Before the incubator, the C.F.D.A. already had a designer development program in partnership with Vogue magazine, which has been responsible for launching such designers as Rodarte, Proenza Schouler and Alexander Wang. However the organization’s proprietary incubator is more of a slow cooker for young brands rather than the fast-paced cutthroat competition of the C.F.D.A./Vogue Fashion Fund, which is filmed as a Project Runway-like reality show.

Ms. Smilor describes the incubator program as less marketing for the organization and more “nuts and bolts” of supporting emerging designers. “The concept was to create a space where we can help nurture designers,” she said.

After applying to the C.F.D.A./Vogue Fashion Fund and making it through the first round, the designers of A Peace Treaty ultimately decided it was not right for the brand. Ms. Malik said they decided to focus on a “sure shot that would be more lucrative.” A friend and incubator designer Jonathan Simkhai suggested they apply to the two-year program.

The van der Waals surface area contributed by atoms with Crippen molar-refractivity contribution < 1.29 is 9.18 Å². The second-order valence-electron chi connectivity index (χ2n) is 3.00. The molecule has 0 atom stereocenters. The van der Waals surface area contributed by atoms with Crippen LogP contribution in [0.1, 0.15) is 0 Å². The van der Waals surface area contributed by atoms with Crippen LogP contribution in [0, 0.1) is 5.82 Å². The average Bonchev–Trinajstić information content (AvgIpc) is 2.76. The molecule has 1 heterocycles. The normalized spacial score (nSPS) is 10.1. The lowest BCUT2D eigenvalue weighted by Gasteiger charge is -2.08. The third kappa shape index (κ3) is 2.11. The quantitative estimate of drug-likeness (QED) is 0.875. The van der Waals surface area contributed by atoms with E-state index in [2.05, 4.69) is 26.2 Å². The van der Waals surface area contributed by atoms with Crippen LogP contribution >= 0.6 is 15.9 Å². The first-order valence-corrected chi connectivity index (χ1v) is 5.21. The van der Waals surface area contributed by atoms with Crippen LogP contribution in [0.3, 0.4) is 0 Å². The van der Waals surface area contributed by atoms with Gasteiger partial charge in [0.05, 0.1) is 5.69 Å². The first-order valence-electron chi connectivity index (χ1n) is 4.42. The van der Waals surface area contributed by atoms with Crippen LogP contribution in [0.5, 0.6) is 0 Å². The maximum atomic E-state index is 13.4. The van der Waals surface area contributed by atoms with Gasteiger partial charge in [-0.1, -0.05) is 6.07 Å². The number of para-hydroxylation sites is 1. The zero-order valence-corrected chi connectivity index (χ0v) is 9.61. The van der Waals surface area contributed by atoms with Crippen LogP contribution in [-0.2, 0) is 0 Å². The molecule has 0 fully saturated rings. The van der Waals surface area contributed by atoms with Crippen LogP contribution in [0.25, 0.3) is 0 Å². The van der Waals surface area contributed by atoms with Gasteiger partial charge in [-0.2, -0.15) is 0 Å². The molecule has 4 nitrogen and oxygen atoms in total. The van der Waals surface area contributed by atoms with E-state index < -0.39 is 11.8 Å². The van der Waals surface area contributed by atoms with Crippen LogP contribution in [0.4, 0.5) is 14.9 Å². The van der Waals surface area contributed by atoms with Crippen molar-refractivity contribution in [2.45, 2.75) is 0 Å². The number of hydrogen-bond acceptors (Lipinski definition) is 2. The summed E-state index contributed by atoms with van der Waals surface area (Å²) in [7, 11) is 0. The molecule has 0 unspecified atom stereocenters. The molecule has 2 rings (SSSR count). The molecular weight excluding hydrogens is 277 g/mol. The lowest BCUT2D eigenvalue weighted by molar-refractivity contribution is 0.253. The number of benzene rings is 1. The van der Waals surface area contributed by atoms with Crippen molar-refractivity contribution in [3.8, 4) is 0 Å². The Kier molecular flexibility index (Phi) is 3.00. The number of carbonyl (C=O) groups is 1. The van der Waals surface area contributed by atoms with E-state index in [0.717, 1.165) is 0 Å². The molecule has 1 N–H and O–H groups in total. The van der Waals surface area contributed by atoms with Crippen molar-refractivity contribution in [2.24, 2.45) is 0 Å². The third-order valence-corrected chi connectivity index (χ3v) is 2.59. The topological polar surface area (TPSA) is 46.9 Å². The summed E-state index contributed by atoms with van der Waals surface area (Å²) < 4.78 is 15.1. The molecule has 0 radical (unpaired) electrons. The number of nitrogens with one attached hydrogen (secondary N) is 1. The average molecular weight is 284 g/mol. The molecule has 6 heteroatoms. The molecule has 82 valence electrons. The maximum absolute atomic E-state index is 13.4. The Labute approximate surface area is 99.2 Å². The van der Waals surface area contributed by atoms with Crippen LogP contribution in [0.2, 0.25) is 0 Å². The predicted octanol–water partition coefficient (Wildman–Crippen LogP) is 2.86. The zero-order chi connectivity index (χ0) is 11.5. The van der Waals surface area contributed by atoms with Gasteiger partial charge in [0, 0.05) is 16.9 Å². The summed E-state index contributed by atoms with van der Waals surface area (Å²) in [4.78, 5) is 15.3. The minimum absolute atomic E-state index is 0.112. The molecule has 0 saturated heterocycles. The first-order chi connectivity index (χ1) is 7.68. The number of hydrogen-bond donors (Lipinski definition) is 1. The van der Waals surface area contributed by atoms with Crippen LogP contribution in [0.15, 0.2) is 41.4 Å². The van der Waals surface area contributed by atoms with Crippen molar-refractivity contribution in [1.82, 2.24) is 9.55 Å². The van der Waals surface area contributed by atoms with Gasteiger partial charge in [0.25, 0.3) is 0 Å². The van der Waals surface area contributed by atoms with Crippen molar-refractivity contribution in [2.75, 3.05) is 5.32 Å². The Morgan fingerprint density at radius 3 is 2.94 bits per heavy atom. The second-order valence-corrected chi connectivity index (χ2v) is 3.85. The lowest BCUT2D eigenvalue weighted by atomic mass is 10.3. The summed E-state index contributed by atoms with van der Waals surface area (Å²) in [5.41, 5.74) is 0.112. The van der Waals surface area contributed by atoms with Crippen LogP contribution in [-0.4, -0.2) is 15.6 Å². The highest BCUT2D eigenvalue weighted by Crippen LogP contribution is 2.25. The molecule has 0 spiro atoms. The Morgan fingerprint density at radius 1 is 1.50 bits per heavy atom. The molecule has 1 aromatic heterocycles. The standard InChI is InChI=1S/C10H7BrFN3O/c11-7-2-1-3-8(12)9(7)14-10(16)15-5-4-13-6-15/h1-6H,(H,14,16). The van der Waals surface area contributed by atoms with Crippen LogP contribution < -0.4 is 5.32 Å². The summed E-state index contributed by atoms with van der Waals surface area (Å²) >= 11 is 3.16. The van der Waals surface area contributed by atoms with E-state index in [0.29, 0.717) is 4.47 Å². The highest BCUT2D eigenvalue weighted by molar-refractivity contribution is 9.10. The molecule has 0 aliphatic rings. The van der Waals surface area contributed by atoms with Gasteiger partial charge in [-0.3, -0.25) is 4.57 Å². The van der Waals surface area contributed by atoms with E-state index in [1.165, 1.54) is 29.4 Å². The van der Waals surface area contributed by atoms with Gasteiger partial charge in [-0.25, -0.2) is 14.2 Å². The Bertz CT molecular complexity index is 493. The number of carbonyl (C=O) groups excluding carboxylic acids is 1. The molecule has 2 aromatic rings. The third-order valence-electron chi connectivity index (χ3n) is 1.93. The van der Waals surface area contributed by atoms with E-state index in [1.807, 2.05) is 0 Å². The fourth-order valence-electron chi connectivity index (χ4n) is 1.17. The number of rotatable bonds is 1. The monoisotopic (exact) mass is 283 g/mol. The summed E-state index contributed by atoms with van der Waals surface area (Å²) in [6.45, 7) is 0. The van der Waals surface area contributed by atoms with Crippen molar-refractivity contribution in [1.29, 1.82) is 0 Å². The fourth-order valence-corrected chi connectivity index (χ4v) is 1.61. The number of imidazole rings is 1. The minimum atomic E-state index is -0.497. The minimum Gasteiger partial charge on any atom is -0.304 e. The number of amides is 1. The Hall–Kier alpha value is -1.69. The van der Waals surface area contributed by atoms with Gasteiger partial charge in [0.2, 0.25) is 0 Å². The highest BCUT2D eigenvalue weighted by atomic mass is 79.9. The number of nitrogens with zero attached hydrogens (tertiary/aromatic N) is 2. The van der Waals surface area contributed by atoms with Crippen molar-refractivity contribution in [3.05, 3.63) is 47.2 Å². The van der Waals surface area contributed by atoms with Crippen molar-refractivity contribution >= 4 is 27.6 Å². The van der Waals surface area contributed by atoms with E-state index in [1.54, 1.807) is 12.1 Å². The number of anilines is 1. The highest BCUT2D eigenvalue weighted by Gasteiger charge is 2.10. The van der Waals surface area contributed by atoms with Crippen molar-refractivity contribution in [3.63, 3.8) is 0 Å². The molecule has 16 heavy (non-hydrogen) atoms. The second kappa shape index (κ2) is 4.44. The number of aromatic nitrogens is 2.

The C.F.D.A. underwrites half the cost of a studio in a collective workspace in the heart of New York’s garment district, which Ms. Malik likens to being on a school campus. Before moving into their studio at the incubator, she said, the designers were “isolated” in their Midtown Manhattan office.

 “The excitement and creativity buzzes with us all there,” Ms. Malik said. “It’s nice to know we’re all struggling with the same business issues. That kind of sharing is really reassuring. We crack a lot of codes together.”

Ms. Smilor said that for 10 brands competing for the same investment dollars and editorial attention, the incubator is more of a community than a competition for the fellows. “They really are all for one and one for all,” she said.